Frontier encouraged by its strategy of dodging Southwest in Denver, but looks for new bases


Frontier Airlines believes its tactic to target markets from its main Denver base not served by rival Southwest Airlines remains the best method in fortifying its major hub. But at the same time Frontier is looking to lessen its reliance on a single hub and is exploring new bases, two of which are opening this summer supported by a single aircraft.

Southwest returned to the Denver market dominated by United and Frontier in 2006, and since that time has built its presence at the airport to 159 daily departures to 51 destinations. Based on US Department of Transportation (DoT) data, Southwest had a 22.5% market share at the airport from Feb-2011 to Jan-2012.

Denver International Airport market share: Feb-2011 to Jan-2012

Since Southwest entered Denver, Frontier has adopted numerous measures to combat the increased competition ushered in by its fellow low-fare carrier. In 2007 it debuted a now-defunct subsidiary Lynx Aviation to operate 70-seat Bombardier Q400s to smaller short-haul markets including the Colorado cities of Aspen, Colorado Springs Durango and Grand Junction that were not accessible by Southwest’s Boeing 737s. But after Republic Airways Holdings purchased Frontier in 2009 the decision was made in 2010 to gradually wind-down Lynx’s operations. The Q400 fleet has diminished from 11 to four.

During the last couple of years as the Q400 operation was winding down, Frontier stuck to its scheme of dodging Southwest in Denver by opening routes not served by the Dallas-based carrier rather than compete.

Frontier senior vice president for commercial Daniel Shurz in outlining the carrier’s strategy to analysts explained the carrier has maintained reasonably flat levels of capacity in Denver during the last two years while still opening new markets from its primary hub.

Mr Shurz says Frontier is opening from Denver this summer six new markets not served by Southwest. “That continues a trend we’ve found successful the last couple of years,” Mr Shurz said. In May-2012 Frontier is launching new flights to Cedar Rapids, Iowa and Great Falls, Montana, both of which are served by United with regional jets smaller than the 99-seat Embraer E190s being operated by Frontier. Seasonal flights offered by Frontier from Denver to Bellingham, Washington and Harrisburg, Pennsylvania also start in May, along with new service to Bloomington, Illinois.

Southwest, meanwhile, continues to target Frontier through the launch of flights from Denver to Akron-Canton and Dayton, Ohio beginning in Aug-2012 as part of transitioning AirTran’s flights in those cities to the Southwest brand. Both United and Frontier serve Dayton, while Frontier will be Southwest’s only direct competitor in the Denver-Akron-Canton pairing. Southwest also joined Frontier and United in the Denver-Cancun market when AirTran launched seasonal flights on the pairing in Apr-2012.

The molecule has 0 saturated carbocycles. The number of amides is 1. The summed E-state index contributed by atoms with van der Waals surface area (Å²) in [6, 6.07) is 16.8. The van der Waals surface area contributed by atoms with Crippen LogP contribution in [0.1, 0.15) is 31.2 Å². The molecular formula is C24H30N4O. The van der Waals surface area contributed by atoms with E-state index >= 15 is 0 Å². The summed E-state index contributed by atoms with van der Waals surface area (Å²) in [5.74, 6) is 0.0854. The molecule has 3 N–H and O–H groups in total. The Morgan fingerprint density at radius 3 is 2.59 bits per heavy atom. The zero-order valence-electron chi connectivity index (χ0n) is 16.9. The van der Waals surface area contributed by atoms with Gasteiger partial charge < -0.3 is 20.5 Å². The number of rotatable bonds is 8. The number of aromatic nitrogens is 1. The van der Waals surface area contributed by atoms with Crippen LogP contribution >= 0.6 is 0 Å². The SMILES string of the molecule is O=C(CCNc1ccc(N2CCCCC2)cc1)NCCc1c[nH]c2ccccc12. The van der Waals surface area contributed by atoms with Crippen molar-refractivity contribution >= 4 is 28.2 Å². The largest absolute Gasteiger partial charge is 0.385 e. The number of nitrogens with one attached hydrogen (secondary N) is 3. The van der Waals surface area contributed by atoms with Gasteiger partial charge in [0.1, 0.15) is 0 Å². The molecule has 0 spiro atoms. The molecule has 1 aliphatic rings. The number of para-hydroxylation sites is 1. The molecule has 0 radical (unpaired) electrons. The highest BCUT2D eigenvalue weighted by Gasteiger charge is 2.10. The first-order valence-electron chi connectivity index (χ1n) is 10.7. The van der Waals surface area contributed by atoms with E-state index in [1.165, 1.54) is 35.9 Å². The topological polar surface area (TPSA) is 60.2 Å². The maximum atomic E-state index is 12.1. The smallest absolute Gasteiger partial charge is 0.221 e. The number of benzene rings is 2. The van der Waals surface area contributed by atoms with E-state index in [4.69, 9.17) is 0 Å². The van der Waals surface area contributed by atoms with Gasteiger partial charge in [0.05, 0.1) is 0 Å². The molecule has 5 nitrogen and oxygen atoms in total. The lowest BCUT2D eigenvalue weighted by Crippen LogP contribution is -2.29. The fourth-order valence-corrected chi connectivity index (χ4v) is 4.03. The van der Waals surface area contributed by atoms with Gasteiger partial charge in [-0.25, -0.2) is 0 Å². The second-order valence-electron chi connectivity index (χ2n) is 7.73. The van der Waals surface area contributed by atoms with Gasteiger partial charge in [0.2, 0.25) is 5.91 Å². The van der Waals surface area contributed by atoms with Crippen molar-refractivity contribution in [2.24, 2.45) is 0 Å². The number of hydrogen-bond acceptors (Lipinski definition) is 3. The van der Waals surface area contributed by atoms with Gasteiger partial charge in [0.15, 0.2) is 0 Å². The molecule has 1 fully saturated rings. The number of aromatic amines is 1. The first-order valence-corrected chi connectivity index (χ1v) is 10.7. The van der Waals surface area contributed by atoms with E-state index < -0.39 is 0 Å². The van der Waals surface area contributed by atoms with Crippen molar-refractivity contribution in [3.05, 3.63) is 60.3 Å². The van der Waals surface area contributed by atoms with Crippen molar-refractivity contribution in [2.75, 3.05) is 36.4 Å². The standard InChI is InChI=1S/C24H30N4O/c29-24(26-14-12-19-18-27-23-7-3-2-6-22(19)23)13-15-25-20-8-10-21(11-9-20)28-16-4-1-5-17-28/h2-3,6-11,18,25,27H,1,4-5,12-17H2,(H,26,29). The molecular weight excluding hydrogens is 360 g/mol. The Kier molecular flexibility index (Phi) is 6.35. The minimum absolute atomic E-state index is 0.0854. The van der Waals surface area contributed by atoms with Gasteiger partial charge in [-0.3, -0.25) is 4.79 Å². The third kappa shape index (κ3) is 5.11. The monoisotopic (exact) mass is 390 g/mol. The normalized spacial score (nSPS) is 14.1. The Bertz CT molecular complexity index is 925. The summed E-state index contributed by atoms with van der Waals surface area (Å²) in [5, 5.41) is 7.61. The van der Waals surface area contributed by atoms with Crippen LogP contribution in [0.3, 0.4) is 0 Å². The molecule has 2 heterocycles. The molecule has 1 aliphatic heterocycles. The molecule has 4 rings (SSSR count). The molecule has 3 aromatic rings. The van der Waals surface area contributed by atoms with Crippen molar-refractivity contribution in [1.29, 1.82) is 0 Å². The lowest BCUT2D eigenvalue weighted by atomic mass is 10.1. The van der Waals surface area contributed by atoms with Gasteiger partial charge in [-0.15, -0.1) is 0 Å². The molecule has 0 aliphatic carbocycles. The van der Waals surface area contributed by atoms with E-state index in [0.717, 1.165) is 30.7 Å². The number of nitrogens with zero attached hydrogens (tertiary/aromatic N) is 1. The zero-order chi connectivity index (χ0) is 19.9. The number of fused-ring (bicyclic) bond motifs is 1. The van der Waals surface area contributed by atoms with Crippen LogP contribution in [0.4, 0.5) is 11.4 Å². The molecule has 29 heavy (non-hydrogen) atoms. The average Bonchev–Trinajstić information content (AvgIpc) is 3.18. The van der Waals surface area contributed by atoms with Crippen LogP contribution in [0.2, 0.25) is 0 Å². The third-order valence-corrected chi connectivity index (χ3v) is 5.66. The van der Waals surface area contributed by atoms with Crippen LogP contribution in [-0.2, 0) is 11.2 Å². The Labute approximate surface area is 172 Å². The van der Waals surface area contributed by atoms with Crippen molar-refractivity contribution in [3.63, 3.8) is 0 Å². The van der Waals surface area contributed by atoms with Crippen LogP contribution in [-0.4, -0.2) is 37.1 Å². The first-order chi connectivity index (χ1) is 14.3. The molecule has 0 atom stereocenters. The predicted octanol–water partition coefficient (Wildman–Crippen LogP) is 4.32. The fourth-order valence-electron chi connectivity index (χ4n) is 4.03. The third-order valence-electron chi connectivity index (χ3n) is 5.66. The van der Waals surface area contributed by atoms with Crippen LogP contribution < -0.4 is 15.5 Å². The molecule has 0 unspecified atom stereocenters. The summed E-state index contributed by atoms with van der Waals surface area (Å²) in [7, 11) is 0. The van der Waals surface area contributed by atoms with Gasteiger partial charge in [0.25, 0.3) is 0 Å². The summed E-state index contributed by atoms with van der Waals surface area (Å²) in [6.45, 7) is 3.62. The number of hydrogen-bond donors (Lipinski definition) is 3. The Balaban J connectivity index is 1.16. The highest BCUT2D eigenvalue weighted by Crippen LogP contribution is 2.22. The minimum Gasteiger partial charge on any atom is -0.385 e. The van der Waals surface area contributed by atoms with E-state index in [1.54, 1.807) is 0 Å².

Frontier has also ceded the long-time home base of the former Midwest Airlines to Southwest. Republic also purchased Midwest in 2009 and eventually folded the Midwest operation into the Frontier brand. Over the last year Frontier has opted to pull-down the Milwaukee hub and now reportedly will offer just seven daily flights from Milwaukee once a new schedule takes effect on 01-Jun-2012.

See related article: Frontier continues to scale back Milwaukee as it concentrates on Denver and axed AirTran markets

Milwaukee General Mitchell Airport capacity (seats per week): 30-Apr-2012 to 06-May-2012

With the redoubling of Frontier’s efforts back to Denver, Mr Shurz is encouraged by favourable capacity trends in the market during the second quarter as overall domestic capacity growth should grow between 0.5% and 1.5%. During the third quarter, Denver’s domestic capacity should fall between flat growth and a 2% increase while same story capacity during the second quarter should drop 1% to 2% but increase 1%-3% in the third quarter. Denver’s main carrier United is shrinking and since the major airline has twice as much capacity in Denver as Southwest, United’s capacity cuts are driving the flat capacity trends.

Roughly 85% of Frontier’s capacity during the summer timetable in the Northern Hemisphere will be deployed from Denver, but Mr Shurz acknowledges that “there clearly needs to be a strategy where we find an opportunity to develop the network in places other than Denver, and we’re working on doing that”. During the summer Frontier is basing one Airbus aircraft in Orlando to support new flights to markets abandoned by Southwest subsidiary AirTran to Bloomington, Knoxville and Allentown and Harrisburg, Pennsylvania. The carrier is also basing a single aircraft in Colorado Springs in south-central Colorado for narrowbody flights to Los Angeles, Phoenix, Portland and Seattle next month.

As Frontier seeks selective opportunities outside of Denver, Mr Shurz concludes that favourable opportunities remain at its primary hub. He also stresses Frontier is not seeing trends in Denver that are particularly troubling in terms of its competitors, which means the main competition in Denver will continue to be spread among three main competitors: Frontier, Southwest and United.

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